Plant: Perennial herbaceous vine; stems with downward curving hairs; milky sap Leaves: lanceolate to mostly narrowly lanceolate to linear, hastate or sagittate to truncate at the base, attenuate to the apex, the margins (especially of younger leaves) more or less conspicuously undulate, 3-10 cm long, pubescent above, the midvein often whitened by a mat of hairs, the lower surface somewhat more sparsely hairy, the petioles 2-15 mm long INFLORESCENCE: UMBELS 4-10 flowered, the peduncles mostly 1-5 cm long, the pedicels with mostly curved or appressed hairs Flowers: 6-10 mm long; calyx lobes lanceolate-attenuate, 2.5-5 mm long, more than 3 times longer than wide, pubescent both outside and toward the tips inside; corolla broadly cup-shaped, green to purplish and pubescent outside, dark purple (rarely green), smooth and glabrous inside, or minutely hairy at the base of the crown ring, the tube ca. 2-3 mm long, the lobes oblong to ovate-elliptic, 5-9 mm long; crown ring free from the base of the vesicles, 0.6-1.1 mm high, the vesicles arising from the column ca. 1 mm above its union with the corolla tube, ca. 1.5 mm long in the upper portion, mostly as broad as or broader than long, flattened at the top and saccate below on the tangential surface, the lower portion constricted to a stalk-like base; column well developed, ca. 2 mm high beneath the anther wings, these 0.8-1 mm long; corpusculum ca. 0.25 mm long, the pollinia 0.7-0.9 mm long Fruit: FOLLICLES single, lanceolate-fusiform, long attenuate, 9-16 cm long Misc: 900-1600 m (2900-5200 ft); Apr-Aug REFERENCES: Sundell, Eric. 1994. Asclepiadaceae. J. Ariz. - Nev. Acad. Sci. Volume 27, 169-187.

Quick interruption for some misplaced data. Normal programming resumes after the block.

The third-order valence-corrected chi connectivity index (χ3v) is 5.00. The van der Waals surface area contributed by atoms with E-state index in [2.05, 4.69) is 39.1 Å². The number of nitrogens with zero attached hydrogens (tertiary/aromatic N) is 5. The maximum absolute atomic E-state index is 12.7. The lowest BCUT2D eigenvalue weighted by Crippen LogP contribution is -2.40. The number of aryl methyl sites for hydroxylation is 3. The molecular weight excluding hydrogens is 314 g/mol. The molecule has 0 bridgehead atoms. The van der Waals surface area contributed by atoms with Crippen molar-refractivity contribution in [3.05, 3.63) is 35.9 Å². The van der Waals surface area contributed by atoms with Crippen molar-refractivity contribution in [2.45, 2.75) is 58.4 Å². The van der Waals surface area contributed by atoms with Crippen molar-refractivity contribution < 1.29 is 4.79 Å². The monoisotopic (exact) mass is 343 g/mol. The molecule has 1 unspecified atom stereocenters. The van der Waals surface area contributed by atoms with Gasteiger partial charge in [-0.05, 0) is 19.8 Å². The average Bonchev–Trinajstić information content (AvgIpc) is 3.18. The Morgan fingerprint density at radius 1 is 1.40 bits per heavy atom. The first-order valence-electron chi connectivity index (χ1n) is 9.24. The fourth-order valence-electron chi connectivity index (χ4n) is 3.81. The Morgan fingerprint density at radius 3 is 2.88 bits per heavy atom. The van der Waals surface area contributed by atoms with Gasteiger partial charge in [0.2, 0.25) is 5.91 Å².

McLaughlin 1993, Kearney and Peebles 1969
Duration: Perennial Nativity: Native Lifeform: Forb/Herb General: Twining vine with downward curving hairs on the stems; plants with milky sap. Leaves: Opposite and short-petiolate, the petioles to 1.5 cm; blades 3-10 cm long, narrowly lanceolate and attenuate to the apex, hastate or sagittate to truncate at the base, with margins more or less conspicuously undulate (crisped), pubescent on the upper surface, midvein often whitened by a mat of hairs, the lower surface sparsely hairy. Flowers: Pink, purple, or green in 4-10 flowered umbels, those on peduncles 1-5 cm long; pedicels with mostly curved or appressed hairs; flowers 6-10 mm long; calyx lobes lanceolate-attenuate, 2-5 mm long, more than 3 times longer than wide, pubescent both outside and toward the tips inside; corolla broadly cup-shaped, green to purplish and pubescent outside, dark purple, smooth and glabrous inside, or minutely hairy at base of crown ring; tube 2-3 mm long; lobes oblong to ovate-elliptic, 5-9 mm long. Fruits: Follicles solitary, lanceolate-fusiform, long-attenuate to the tip, 9-16 cm long. Ecology: Found in canyons often among shrubs from 3,000-5,500 ft (914-1676 m); flowers April-August. Distribution: AZ, NM, s CO, s OK, TX; south to c MEX. Notes: A twining perennial vine with milky sap, similar to F. cynanchoides in many ways vegetatively; distinctive in the length of the fruiting peduncles, with peduncles of F. crispum averaging about a quarter as long as the subtending leaves and those of F. cyanchoides at least as long as the leaves; the often thinner, more pubescent leaves with wavy margins (the botanical term is -crisped-; think of kale leaves) and the lanceolate calyx lobes as opposed to ovate in cynanchoides. Ethnobotany: Unknown, but other species in the genus do have uses. Etymology: Funastrum is from funis, a rope, cord, or sheet and astrum, incomplete resemblance, while crispum means curled or wavy. Synonyms: Sarcostemma crispum Editor: SBuckley 2010, FSCoburn 2015, AHazelton 2015